By Deena Adams
I’m pleased to introduce Historical Romance author Linda Shenton Matchett, who responded to my call out on Facebook for author interviews. She has graciously offered any one of her published novels as a giveaway to this week’s winner. You’ll find her website link at the end of this post so be sure to check them out.
Comment on the interview by Tuesday, November 16, to enter the drawing.
Welcome, Linda! Let’s kick off with you telling us a little about yourself and your family.
My husband Wes and I were high school sweethearts and are coming up on our 28th wedding anniversary. For most of our marriage we lived in the Washington, DC area, but tired of the rat race, and in 2002 moved to central New Hampshire to purchase and operate a bed and breakfast. We did that until 2013. We both now work for a boarding school here in town where I’m the Front of House and Catering Manager.
My husband and I were also high school sweethearts. Congratulations on your upcoming anniversary! How and when did you start writing?
When I was about seven or eight years old, my parents gave me a notepad and package of pens and told me to “go to town.” I filled the pages with stories, travelogues, and articles. I even published a family newspaper for a while.
How cool is that?! So, what does a typical day in your writing life look like now?
Because I work a full-time job, I have more of a typical week than day in my writing life. With the exception of Thursday, I’m at my desk by 5:30 or 6:00 AM. On Thursdays I work the dinner shift so I can write until after lunch, which is wonderful! Saturdays are reserved for social media, guest posts, and marketing tasks.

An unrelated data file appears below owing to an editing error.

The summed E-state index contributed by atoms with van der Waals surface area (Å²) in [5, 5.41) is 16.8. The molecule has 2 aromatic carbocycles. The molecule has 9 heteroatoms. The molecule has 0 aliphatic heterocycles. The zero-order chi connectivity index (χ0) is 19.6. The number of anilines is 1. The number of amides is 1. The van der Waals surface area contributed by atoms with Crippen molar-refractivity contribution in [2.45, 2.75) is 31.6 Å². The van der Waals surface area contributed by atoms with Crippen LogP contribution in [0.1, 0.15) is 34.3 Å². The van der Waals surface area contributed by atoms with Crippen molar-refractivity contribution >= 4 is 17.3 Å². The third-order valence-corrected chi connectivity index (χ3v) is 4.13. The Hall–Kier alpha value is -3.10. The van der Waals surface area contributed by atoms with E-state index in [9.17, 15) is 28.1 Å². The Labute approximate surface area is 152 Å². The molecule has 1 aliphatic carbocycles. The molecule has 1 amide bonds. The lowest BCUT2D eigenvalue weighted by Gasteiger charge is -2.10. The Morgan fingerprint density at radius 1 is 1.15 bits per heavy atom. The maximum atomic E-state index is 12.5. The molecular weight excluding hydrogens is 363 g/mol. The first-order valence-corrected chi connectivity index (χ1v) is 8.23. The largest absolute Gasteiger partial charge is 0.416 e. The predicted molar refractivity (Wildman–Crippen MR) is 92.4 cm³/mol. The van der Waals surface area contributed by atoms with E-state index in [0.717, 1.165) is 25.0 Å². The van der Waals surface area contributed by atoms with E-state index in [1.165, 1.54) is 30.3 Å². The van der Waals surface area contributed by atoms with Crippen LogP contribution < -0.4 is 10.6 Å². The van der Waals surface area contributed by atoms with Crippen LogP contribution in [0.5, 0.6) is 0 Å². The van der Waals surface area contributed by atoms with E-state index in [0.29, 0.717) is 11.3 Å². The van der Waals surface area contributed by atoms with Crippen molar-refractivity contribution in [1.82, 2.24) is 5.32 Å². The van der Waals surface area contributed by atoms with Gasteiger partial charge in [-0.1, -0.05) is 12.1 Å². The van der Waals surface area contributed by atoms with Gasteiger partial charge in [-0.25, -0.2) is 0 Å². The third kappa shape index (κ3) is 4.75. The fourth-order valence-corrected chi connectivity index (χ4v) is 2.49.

You have a busy life, which leads right into my next question. How do you balance writing with your other life and family obligations?
I’m a very scheduled individual, so I manage my time closely. With just being the two of us, our time is what we make it, and we rarely end up with surprises. Although, my husband loves to tease me with a line from one of our favorite movies: “We’ll be spontaneous when we have time.” Sometimes, I wish I were a little more flexible.
I can relate. My husband would be thrilled if I were a bit more spontaneous. But as a writer, there’s so much to do right? Including research. How long do you spend on research before you begin writing a book?
I am a research geek, so I probably spend way too much time! I can chase more than my fair share of rabbit trails. LOL. Having said that, historical accuracy is very important to me, so I will check and double check facts to ensure they are correct. I outline my stories before I write, so I am able to do most of the research before I begin. I use mostly primary sources such as diaries, journals, and memoirs, but I also read newspapers from the time period. For my WWII books, I watch a lot of oral history interviews on YouTube.
YouTube is a gold mine, isn’t it? Especially for those who are visual learners like me. Are any of your stories inspired by true events or personal history?
I love incorporating true events into my stories. A Doctor in the House was inspired by Dr. Margaret Craighill, the first female commissioned officer in the United States Army Medical Corps. Love at First Flight is about the Women’s Air Service Pilots, and includes many real events. Spies & Sweethearts is about the Office of Strategic Services (pre-cursor to the CIA during WWII) and also includes several real events. My Wartime Brides series is a quartet of Biblical retellings set during WWII.
Those all sound wonderful! How did you select the names for your characters?